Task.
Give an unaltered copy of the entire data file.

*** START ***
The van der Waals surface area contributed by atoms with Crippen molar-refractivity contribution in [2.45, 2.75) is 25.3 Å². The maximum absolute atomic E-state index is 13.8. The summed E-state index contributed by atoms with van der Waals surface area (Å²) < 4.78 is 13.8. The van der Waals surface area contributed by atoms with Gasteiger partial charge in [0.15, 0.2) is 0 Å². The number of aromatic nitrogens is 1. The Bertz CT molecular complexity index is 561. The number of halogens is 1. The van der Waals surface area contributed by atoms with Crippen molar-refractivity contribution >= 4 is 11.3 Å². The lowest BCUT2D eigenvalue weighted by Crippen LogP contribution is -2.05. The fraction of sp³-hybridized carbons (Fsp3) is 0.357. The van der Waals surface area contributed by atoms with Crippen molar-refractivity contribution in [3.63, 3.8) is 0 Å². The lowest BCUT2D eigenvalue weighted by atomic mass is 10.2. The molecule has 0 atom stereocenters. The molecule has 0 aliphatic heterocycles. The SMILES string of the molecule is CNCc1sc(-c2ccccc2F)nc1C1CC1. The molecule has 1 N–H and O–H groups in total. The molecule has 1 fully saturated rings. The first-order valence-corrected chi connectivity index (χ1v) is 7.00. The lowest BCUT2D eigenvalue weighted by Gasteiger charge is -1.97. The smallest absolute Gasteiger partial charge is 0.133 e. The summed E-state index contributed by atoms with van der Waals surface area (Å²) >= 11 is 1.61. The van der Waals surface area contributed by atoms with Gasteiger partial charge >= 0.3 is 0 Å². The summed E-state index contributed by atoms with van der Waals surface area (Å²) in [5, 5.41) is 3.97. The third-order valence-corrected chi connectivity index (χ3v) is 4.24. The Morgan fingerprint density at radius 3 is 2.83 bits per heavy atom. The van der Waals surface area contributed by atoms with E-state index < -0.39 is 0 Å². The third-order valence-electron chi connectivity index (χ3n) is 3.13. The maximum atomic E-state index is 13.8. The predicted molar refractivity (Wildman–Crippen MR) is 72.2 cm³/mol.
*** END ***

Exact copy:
The van der Waals surface area contributed by atoms with Crippen molar-refractivity contribution in [2.45, 2.75) is 25.3 Å². The maximum absolute atomic E-state index is 13.8. The summed E-state index contributed by atoms with van der Waals surface area (Å²) < 4.78 is 13.8. The van der Waals surface area contributed by atoms with Gasteiger partial charge in [0.15, 0.2) is 0 Å². The number of aromatic nitrogens is 1. The Bertz CT molecular complexity index is 561. The number of halogens is 1. The van der Waals surface area contributed by atoms with Crippen molar-refractivity contribution >= 4 is 11.3 Å². The lowest BCUT2D eigenvalue weighted by Crippen LogP contribution is -2.05. The fraction of sp³-hybridized carbons (Fsp3) is 0.357. The van der Waals surface area contributed by atoms with Crippen molar-refractivity contribution in [3.63, 3.8) is 0 Å². The lowest BCUT2D eigenvalue weighted by atomic mass is 10.2. The molecule has 0 atom stereocenters. The molecule has 0 aliphatic heterocycles. The SMILES string of the molecule is CNCc1sc(-c2ccccc2F)nc1C1CC1. The molecule has 1 N–H and O–H groups in total. The molecule has 1 fully saturated rings. The first-order valence-corrected chi connectivity index (χ1v) is 7.00. The lowest BCUT2D eigenvalue weighted by Gasteiger charge is -1.97. The smallest absolute Gasteiger partial charge is 0.133 e. The summed E-state index contributed by atoms with van der Waals surface area (Å²) >= 11 is 1.61. The van der Waals surface area contributed by atoms with Gasteiger partial charge >= 0.3 is 0 Å². The summed E-state index contributed by atoms with van der Waals surface area (Å²) in [5, 5.41) is 3.97. The third-order valence-corrected chi connectivity index (χ3v) is 4.24. The Morgan fingerprint density at radius 3 is 2.83 bits per heavy atom. The van der Waals surface area contributed by atoms with E-state index < -0.39 is 0 Å². The third-order valence-electron chi connectivity index (χ3n) is 3.13. The maximum atomic E-state index is 13.8. The predicted molar refractivity (Wildman–Crippen MR) is 72.2 cm³/mol.